Wednesday, August 31, 2005


It seems I have torn my left meniscus, which is a part of the knee and not some form of breakfast food as I previously thought.

People injure their meniscuses (meniscii? It’s one in the morning. Not caring) for one of these two reasons:

1) they are very very old

2) they are very very active athletes

I am closer to Number One, if you want to know the truth, considering that the freshmen I am teaching were born in 1987 and would look at me with great pity if I asked them to take out their TrapperKeepers.

But most twenty-eight year olds do not sustain the injury unless they are highly athletic, which... yeah. The doctor thinks it came about when I started teaching and began wearing big-girl high heels and standing for a long time, which is awesome, because now I can claim a bona fide athletic injury that was in reality sustained while leaning against a podium, speaking earnestly about comma splices. I await the call from Nike with quiet confidence.

I’m enjoying this, frankly, since the pain comes and goes, enabling me to suddenly wince in a most footbally fashion and grab for a bag of ice, saying, “Oh, man, the knee.” The downfall is that I can be engaged in moderate activities that I undertake every day—climbing steps, rising from a chair, running from a hoard of feral zebras—and suddenly the knee will buckle.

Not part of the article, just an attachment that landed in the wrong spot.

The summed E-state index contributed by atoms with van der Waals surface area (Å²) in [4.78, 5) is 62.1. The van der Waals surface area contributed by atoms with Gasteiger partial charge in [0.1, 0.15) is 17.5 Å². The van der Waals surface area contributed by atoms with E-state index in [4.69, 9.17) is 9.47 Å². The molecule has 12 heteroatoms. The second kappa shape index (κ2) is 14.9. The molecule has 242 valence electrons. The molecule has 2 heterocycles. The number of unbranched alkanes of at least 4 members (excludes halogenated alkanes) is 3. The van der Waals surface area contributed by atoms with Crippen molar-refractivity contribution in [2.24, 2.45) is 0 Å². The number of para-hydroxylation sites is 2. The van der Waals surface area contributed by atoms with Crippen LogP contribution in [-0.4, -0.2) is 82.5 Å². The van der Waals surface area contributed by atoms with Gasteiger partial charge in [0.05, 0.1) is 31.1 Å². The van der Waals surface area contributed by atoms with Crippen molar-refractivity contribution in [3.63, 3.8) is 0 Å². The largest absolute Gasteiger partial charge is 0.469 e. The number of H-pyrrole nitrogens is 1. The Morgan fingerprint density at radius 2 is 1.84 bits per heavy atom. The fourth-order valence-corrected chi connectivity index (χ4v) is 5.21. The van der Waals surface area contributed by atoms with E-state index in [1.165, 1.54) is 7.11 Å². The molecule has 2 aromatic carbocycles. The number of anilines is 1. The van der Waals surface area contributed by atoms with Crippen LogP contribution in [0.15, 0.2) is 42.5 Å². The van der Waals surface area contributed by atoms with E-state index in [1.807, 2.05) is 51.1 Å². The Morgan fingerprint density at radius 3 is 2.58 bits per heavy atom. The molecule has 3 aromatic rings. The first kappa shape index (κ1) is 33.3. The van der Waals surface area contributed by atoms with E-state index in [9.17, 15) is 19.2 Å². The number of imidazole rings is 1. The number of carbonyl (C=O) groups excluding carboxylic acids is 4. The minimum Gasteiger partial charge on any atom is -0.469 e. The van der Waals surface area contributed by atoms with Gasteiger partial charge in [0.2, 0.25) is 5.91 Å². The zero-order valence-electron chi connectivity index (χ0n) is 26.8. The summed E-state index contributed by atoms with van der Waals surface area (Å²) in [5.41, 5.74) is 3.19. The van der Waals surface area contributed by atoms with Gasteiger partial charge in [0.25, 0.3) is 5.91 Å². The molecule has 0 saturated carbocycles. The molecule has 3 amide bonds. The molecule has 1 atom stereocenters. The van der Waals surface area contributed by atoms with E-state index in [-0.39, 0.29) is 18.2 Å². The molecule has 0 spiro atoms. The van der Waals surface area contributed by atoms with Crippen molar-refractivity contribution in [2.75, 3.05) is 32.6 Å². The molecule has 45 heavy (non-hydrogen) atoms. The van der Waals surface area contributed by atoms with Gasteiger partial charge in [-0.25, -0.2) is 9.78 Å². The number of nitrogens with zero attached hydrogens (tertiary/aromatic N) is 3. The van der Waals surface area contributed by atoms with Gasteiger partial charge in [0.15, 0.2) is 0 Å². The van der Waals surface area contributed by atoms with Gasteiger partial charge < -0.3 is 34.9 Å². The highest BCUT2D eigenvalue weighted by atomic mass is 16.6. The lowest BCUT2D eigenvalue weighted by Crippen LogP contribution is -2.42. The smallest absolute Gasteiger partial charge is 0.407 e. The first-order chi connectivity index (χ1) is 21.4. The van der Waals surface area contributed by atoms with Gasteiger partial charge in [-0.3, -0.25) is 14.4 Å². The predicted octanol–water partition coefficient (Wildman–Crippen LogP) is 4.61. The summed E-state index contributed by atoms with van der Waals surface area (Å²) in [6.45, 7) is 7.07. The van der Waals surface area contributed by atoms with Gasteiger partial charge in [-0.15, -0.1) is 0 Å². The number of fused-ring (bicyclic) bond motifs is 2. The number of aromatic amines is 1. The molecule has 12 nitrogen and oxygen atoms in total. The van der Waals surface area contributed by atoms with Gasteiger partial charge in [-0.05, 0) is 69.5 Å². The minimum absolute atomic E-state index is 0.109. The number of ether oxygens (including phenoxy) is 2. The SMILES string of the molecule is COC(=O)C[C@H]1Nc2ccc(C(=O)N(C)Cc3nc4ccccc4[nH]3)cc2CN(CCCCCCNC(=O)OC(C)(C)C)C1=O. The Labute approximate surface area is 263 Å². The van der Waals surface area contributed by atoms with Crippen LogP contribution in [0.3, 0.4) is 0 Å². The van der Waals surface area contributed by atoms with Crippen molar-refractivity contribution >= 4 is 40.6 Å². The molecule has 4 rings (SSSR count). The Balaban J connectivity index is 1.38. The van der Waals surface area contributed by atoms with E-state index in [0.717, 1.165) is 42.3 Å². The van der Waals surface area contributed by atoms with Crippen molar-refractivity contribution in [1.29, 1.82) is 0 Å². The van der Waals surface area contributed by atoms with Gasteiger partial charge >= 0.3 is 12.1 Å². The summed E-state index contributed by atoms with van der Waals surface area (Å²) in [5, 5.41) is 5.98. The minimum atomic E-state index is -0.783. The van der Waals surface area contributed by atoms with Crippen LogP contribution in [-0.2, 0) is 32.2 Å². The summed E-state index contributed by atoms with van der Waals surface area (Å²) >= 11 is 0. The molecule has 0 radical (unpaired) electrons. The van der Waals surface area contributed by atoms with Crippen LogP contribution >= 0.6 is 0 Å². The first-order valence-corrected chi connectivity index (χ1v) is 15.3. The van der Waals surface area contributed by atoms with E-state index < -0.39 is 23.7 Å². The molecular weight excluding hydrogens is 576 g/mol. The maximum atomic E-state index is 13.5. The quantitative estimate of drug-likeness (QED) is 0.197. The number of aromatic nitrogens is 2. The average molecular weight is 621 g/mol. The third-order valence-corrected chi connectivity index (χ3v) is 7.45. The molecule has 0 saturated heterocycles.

This is especially impressive if I happen to be lecturing at the time. Last month I turned from the chalkboard all, “And as you can see, the thesis st---aaaaauuuuuuuggghhhhhhh” and it was probably the most interesting thing I said all semester.

I also seem to have trouble remembering the name of the injury. Here is how I have referred to my meniscus since the diagnosis:


It is worth it to concentrate just enough to get it right. You can’t pick up guys in bars by informing them that you have just torn your koala bear.

will also advertise for Qantas at:


Chris said...
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Chris said...
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